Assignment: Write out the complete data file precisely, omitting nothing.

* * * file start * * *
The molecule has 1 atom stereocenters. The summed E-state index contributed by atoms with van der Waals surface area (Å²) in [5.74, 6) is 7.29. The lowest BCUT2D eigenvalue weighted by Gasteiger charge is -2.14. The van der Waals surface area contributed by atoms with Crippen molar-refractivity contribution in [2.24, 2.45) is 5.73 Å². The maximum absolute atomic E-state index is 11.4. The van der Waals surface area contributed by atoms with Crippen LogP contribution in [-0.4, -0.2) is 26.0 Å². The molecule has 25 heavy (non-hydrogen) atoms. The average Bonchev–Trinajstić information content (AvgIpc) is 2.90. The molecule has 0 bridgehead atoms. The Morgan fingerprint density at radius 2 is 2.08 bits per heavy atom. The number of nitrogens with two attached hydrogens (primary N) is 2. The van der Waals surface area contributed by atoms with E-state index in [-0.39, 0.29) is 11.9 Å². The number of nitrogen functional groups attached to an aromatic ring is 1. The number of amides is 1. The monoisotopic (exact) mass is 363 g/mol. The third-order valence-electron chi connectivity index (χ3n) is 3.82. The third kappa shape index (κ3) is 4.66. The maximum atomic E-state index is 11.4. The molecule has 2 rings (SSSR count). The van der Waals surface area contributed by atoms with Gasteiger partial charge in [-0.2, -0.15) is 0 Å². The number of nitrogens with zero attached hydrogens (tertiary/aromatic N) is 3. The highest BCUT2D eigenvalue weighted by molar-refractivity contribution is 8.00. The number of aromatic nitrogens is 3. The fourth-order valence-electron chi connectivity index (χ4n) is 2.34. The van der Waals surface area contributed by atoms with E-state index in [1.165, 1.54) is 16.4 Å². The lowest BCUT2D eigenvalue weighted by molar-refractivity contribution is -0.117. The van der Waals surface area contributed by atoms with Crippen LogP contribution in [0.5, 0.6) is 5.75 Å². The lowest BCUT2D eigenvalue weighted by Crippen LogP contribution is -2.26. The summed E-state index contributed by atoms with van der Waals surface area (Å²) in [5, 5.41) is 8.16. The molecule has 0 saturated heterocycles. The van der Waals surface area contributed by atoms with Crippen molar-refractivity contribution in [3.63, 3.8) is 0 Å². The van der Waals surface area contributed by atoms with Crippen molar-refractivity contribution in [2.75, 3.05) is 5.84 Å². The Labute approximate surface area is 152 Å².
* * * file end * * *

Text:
The molecule has 1 atom stereocenters. The summed E-state index contributed by atoms with van der Waals surface area (Å²) in [5.74, 6) is 7.29. The lowest BCUT2D eigenvalue weighted by Gasteiger charge is -2.14. The van der Waals surface area contributed by atoms with Crippen molar-refractivity contribution in [2.24, 2.45) is 5.73 Å². The maximum absolute atomic E-state index is 11.4. The van der Waals surface area contributed by atoms with Crippen LogP contribution in [-0.4, -0.2) is 26.0 Å². The molecule has 25 heavy (non-hydrogen) atoms. The average Bonchev–Trinajstić information content (AvgIpc) is 2.90. The molecule has 0 bridgehead atoms. The Morgan fingerprint density at radius 2 is 2.08 bits per heavy atom. The number of nitrogens with two attached hydrogens (primary N) is 2. The van der Waals surface area contributed by atoms with E-state index in [-0.39, 0.29) is 11.9 Å². The number of nitrogen functional groups attached to an aromatic ring is 1. The number of amides is 1. The monoisotopic (exact) mass is 363 g/mol. The third-order valence-electron chi connectivity index (χ3n) is 3.82. The third kappa shape index (κ3) is 4.66. The maximum atomic E-state index is 11.4. The molecule has 2 rings (SSSR count). The van der Waals surface area contributed by atoms with Gasteiger partial charge in [-0.2, -0.15) is 0 Å². The number of nitrogens with zero attached hydrogens (tertiary/aromatic N) is 3. The highest BCUT2D eigenvalue weighted by molar-refractivity contribution is 8.00. The number of aromatic nitrogens is 3. The fourth-order valence-electron chi connectivity index (χ4n) is 2.34. The van der Waals surface area contributed by atoms with E-state index in [1.165, 1.54) is 16.4 Å². The lowest BCUT2D eigenvalue weighted by molar-refractivity contribution is -0.117. The van der Waals surface area contributed by atoms with Crippen LogP contribution in [0.5, 0.6) is 5.75 Å². The lowest BCUT2D eigenvalue weighted by Crippen LogP contribution is -2.26. The summed E-state index contributed by atoms with van der Waals surface area (Å²) in [5, 5.41) is 8.16. The molecule has 0 saturated heterocycles. The van der Waals surface area contributed by atoms with Crippen molar-refractivity contribution in [3.63, 3.8) is 0 Å². The van der Waals surface area contributed by atoms with Crippen molar-refractivity contribution in [2.75, 3.05) is 5.84 Å². The Labute approximate surface area is 152 Å².